Ragnar Granit, a Finnish-Swedish physiologist, was born on this day in Helsinki in 1900. He received the Nobel Prize in Physiology or Medicine, along with George Wald and Haldan Hartline, for his discoveries concerning colour vision and other processes in the eye. By attaching microelectrodes to individual cells in the retina – a light-sensitive nerve net lining the inner surface of the eye – he demonstrated that light not only simulates, but also inhibits, impulses shooting along the optic nerve to the brain. He also showed that to have colour vision, some eye receptor cells are sensitive to the whole spectrum, and so are not colour specific, while others respond to a much narrower band, only reacting to particular colours. Here’s a scanning electron micrograph of the fovea, the area in the retina that contains only receptor cells and produces the sharpest image in the brain.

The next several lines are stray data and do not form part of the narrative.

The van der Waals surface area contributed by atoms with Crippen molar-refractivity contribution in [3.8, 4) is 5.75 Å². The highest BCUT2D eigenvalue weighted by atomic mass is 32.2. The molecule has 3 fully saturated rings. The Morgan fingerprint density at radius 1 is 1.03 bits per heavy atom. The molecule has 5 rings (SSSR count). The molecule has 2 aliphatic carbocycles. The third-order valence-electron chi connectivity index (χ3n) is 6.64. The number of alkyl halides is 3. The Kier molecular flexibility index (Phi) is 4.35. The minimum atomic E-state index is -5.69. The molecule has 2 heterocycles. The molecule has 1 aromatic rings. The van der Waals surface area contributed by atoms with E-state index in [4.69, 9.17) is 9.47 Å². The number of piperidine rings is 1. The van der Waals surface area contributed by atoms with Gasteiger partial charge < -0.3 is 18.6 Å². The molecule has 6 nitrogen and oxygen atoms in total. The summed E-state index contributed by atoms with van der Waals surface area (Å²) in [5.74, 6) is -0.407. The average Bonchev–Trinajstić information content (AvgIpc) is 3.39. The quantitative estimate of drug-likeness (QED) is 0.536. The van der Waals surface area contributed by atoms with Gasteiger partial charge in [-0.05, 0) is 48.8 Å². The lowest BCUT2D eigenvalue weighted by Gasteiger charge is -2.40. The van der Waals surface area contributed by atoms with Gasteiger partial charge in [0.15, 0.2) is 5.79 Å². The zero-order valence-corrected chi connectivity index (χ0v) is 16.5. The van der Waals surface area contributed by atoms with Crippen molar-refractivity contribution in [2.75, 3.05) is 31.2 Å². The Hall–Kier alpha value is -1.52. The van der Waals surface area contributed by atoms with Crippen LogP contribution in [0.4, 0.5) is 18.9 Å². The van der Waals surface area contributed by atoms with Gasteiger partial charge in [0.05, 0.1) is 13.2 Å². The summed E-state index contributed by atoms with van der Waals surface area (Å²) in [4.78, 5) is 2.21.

Written by Nick Kennedy
BPoD stands for Biomedical Picture of the Day. Managed by the MRC London Institute of Medical Sciences the website aims to engage everyone, young and old, in the wonders of biomedicine. Images are kindly provided for inclusion on this website through the generosity of scientists across the globe.